1991 The “Of the Year” award program was launched, starting with Street Rod of the Year won in ’91 by Dave Marasco with a 1929 Roadster Pickup. The program later expanded to Custom of the Year and today includes:

  • Street Rod of the Year
  • Street Machine of the Year
  • Hot Rod of the Year
  • Street Rod D’Elegance
  • America’s Most Beautiful Street Rod
  • Custom of the Year
  • Custom Rod of the Year (’36-’72)
  • Truck of the Year Late (’67-’87)
  • Truck of the Year Early (through ’66)
  • Muscle Machine of the Year (’60-’87)
  • Muscle Car of the Year (’60-’87)

1994 Gary joined the 200 MPH club having driven the Dozier & Hagerty Chrysler straight-eight powered streamliner to a top speed of 223 mph.

1998 Meadors and Goodguys launched the Goodguys Trendsetter Award designed to honor rising young hot-rodding craftsman. Chip Foose was the initial recipient.

2008 AutoCross was incorporated into Goodguys events and is now held at 16 Goodguys national events offering five classes of completion, a season-long point series and year-end championships.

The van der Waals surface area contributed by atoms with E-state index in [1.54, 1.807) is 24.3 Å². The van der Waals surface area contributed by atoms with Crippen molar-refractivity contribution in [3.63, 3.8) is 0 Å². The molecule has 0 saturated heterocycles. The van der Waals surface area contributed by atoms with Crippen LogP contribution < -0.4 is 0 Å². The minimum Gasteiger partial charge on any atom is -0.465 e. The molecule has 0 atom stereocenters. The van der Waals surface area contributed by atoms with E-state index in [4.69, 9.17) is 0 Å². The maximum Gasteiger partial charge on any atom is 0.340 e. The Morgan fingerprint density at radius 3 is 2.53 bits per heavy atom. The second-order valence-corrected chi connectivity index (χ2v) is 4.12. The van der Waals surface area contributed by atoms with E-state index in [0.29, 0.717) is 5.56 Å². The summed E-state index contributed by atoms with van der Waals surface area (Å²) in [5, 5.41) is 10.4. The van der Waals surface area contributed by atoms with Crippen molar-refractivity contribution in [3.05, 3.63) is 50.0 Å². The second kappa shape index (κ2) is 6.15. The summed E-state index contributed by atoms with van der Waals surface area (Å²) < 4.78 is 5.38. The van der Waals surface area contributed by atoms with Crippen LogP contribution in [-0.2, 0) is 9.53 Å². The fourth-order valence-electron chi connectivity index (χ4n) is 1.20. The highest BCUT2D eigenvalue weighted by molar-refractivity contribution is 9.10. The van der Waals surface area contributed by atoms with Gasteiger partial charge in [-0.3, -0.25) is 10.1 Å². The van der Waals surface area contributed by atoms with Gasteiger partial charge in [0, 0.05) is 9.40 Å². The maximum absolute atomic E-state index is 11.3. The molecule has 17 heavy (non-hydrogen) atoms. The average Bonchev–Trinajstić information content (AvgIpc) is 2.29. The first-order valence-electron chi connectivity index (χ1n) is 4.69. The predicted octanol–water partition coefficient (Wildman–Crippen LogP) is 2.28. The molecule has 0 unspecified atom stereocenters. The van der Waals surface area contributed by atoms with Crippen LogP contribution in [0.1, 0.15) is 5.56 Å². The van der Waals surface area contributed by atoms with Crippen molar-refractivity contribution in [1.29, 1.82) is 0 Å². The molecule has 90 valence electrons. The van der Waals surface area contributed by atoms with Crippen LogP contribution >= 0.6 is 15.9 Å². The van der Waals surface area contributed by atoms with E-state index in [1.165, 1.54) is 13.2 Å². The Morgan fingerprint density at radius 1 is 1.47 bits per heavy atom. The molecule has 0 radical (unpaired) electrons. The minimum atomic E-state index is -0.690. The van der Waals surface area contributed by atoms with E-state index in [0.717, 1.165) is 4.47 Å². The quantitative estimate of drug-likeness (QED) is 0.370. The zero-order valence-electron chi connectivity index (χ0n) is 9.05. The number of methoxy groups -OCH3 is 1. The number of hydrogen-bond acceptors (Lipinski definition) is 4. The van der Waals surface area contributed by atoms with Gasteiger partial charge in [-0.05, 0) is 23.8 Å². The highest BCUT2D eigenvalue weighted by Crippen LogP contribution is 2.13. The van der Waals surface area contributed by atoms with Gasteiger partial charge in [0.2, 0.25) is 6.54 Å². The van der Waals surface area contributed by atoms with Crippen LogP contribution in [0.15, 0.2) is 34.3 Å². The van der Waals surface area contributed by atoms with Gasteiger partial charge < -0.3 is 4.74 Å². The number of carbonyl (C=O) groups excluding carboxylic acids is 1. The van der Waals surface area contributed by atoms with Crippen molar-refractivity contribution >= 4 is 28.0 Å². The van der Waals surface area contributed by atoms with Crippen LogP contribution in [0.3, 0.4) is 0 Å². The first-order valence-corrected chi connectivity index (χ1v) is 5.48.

2009 Gary and Marilyn backed off on the Goodguys throttle slightly and let their son Marc Meadors take over as company president. The company enjoyed further growth under Marc’s leadership, reaching new generations of gearheads and providing Gary and Marilyn a chance to take their hot rods out on the open road.


Author Travis Noack describes what he likes best about Goodguys events:

“What I like most is the reliability of them. What I mean by that is I know I can count on having a great time while I’m there. Goodguys events deliver the goods! Not only do I enjoy looking at all of the bitchin’ cars and trucks, but with the cruising that occurs at all Goodguys events I get to hear and enjoy the rumble of the exhausts and the crackle of the camshafts as I watch the polished wheels turn. There is ‘motion’ in these events, which celebrate American hot rodding and cruising culture at its finest.

“The Autocross and Cacklefest add another dimension of noise candy and motion that bring ‘action’ and ‘excitement’ to the event experience. The swap-meet appeals to the memorabilia collector and gem hunter in me while I know the event experience will be filled with great conversations with fellow enthusiasts. I can always count on having a great time while I’m there.”